Spain's economic crisis has forced Barcelona's Liceu opera house to delay the opening of its 2011-2012 season by a month and could lead to temporary layoffs at the famous theater, a spokeswoman said Tuesday.
The Liceu said cuts in subsidies by the Spanish Culture Ministry and the regional government of Catalonia have reduced its 2011-2012 budget to euro48.4 million ($66 million), down euro10 million ($14 million) from two years ago.
The theater said it will start next season with Charles Gounod's "Faust" on Oct. 7, instead of in September.
The company is in talks with its choir and orchestra in a bid to avoid temporary layoffs for that month.
Theater spokeswoman Isabel Santana said the Liceu, one of Europe's leading opera houses, also will have to raise ticket prices for its more popular shows. It will maintain them for lesser-known works, and lower prices for ballet.
The Liceu said that despite the shortened opera season, it will still stage 119 shows in 2011-2012, just five fewer than the current season.
"We are entering a new era in terms of financing, given that, as of now, money generated by the theater outweighs public subsidies," Theater manager Ana Serrano told reporters on presenting the figures Monday.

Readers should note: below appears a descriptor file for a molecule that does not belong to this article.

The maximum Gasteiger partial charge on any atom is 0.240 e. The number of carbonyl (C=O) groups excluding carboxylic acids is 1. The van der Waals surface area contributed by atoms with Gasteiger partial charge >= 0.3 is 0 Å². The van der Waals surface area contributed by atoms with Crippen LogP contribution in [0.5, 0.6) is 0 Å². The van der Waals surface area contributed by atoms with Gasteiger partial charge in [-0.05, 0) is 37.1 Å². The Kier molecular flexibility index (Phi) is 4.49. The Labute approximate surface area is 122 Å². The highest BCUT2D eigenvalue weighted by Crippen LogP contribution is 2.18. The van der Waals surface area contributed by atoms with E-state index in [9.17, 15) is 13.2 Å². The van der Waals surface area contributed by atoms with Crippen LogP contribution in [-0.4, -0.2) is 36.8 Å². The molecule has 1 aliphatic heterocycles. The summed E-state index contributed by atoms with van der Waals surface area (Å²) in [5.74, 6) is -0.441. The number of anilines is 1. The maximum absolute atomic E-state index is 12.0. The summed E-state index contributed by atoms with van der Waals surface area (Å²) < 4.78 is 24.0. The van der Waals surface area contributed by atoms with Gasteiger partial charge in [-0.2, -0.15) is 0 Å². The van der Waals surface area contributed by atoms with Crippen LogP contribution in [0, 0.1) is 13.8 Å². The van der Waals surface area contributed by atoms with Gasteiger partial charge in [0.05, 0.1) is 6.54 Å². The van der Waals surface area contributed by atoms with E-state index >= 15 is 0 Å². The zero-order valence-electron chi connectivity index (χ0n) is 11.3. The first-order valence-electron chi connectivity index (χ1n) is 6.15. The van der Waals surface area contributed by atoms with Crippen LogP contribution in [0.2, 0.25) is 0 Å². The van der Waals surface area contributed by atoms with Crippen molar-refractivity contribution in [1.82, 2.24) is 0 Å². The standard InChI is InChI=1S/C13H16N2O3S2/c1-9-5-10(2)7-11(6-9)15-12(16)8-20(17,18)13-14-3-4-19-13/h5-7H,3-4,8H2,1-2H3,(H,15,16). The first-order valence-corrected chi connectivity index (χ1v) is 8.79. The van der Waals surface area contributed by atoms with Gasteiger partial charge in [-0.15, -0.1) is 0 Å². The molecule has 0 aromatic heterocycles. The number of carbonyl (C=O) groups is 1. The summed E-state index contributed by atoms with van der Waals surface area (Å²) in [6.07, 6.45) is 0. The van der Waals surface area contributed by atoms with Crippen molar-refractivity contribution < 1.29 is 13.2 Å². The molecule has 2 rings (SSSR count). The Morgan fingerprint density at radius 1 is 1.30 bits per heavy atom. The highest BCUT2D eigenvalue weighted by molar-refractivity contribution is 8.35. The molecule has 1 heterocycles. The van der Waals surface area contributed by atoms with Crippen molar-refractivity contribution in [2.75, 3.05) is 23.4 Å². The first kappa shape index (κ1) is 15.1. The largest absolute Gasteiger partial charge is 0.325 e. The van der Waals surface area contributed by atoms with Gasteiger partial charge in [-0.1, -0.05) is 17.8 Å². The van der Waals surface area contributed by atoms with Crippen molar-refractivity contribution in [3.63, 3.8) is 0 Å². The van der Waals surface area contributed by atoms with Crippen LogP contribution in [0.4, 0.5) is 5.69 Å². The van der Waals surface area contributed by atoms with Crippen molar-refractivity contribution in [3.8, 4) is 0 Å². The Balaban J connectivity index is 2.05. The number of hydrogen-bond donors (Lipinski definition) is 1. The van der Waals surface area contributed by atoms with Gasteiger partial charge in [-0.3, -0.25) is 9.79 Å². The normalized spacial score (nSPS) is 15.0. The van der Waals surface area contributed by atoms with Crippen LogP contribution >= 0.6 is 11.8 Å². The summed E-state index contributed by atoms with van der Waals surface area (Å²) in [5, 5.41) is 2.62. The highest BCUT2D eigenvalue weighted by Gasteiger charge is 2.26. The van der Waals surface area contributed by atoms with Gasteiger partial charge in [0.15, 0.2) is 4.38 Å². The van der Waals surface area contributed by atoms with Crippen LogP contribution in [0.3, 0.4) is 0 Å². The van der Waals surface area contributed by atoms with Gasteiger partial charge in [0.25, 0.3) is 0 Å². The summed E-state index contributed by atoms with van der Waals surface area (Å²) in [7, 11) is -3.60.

Next season, public subsidies will represent 48 percent of the Liceu's income, down from 52 percent.
The theater said it had reduced publications and re-negotiated contracts with companies who service the theater in a bid to reduce costs.
The Liceu _ which opened in 1847 _ now employs 395 people, reduced from 441 following layoffs last year.
Spain's Culture Ministry began a gradual 30 percent cut in its subsidy to theaters over the past three years while the regional Catalan government announced a 15 percent cut earlier this year. The Liceu says sponsorship has also dipped.
The ministry cutback has also affected Madrid's Teatro Real opera house, but that theater said recently the effect has been cushioned by a rise in ticket prices and an increase in sponsorship.
Spain is struggling to emerge form nearly two years of recession that has left it with a eurozone-high unemployment rate of 20 percent and a bloated deficit.
Northeastern Catalonia, whose capital is Barcelona, is one of the most economically powerful of Spain's 17 regions. But it has also been one of the hardest hit by the crisis.